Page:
• Virginia's requirements (revised in 2011) for a CS endorsement (see p. 42) include coursework in Mathematics, Statistics, and four CS-specific areas, reflecting the same recognition of the connection between mathematics and CS as the schools' credit policies.
  • Colorado apparently has no CS endorsement, and decisions about teacher requirements for CS-related courses are apparently made at the local level. The only references to "computer science" or "computer programming" that I could find in any course or teacher standards on the Department of Education's website were in a list of 21st century skills for sixth and seventh grade Drama and Theatre Arts!.
  • The reasons for some other state-by-state variations are not so obvious (to me, at least). For example:
    I wonder what factors contributed to the wide range of rates (among schools that offer any CS course) of schools that offer AP CS: from 77% in Maryland to 9% in Kansas.

    Why is Scratch the most commonly-taught programming language in introductory CS courses in Colorado (the only state for which that is true)?

    Another puzzle: Most states' teachers reported that the greatest challenges in teaching CS were two of these three:

  • Lack of support / interest by school staff
  • Lack of student interest / enrollment
  • Rapidly-changing technology
  • So why is "Lack of hardware/software resources" considered to be one of the greatest challenges in Alabama, Kansas, Michigan, and Oklahoma, while "Lack of curriculum resources" was critical for teachers in Indiana and Washington? And why is Texas the only state whose teachers reported that "Difficult subject matter" was one of the greatest challenges?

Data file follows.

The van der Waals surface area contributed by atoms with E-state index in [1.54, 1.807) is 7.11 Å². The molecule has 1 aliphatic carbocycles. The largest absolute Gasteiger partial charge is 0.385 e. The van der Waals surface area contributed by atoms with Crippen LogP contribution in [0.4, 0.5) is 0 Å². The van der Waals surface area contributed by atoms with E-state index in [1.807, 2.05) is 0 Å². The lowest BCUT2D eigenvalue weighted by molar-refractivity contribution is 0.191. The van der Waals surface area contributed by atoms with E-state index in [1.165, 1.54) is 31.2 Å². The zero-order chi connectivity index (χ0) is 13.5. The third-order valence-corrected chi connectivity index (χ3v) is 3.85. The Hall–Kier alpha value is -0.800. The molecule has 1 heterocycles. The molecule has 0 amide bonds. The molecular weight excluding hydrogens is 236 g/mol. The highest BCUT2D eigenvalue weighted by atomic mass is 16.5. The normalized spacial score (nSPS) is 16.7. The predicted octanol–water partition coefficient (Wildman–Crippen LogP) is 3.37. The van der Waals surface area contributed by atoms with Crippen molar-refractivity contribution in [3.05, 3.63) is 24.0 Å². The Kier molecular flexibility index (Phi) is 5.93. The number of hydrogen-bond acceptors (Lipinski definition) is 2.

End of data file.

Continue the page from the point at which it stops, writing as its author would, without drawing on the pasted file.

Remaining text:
The results that were highlighted in the Voice article are only a few of the variations present in the state-by-state results; you may find detailed survey results for each of the 29 states with 15 or more respondents.

    We invite your own comments and insights on the survey results for your state; perhaps you can enlighten the rest of us about special factors that have shaped CS education in your state.

    Debbie Carter
    CSTA Research Committee

    Posted by cstephenson at 02:59 PM | Comments (4)

    March 15, 2012

    Literacy: Not Just for English Class Anymore

    Do you remember the "writing across the curriculum" push? If you've been teaching for more than about eight years, I'm sure you do - in addition to everything else we have to do, teachers across all curriculum were going to teach students to write. I believe my reaction may have been something like, "Why are they taking up my time doing the job of the English teachers who are trained for it??"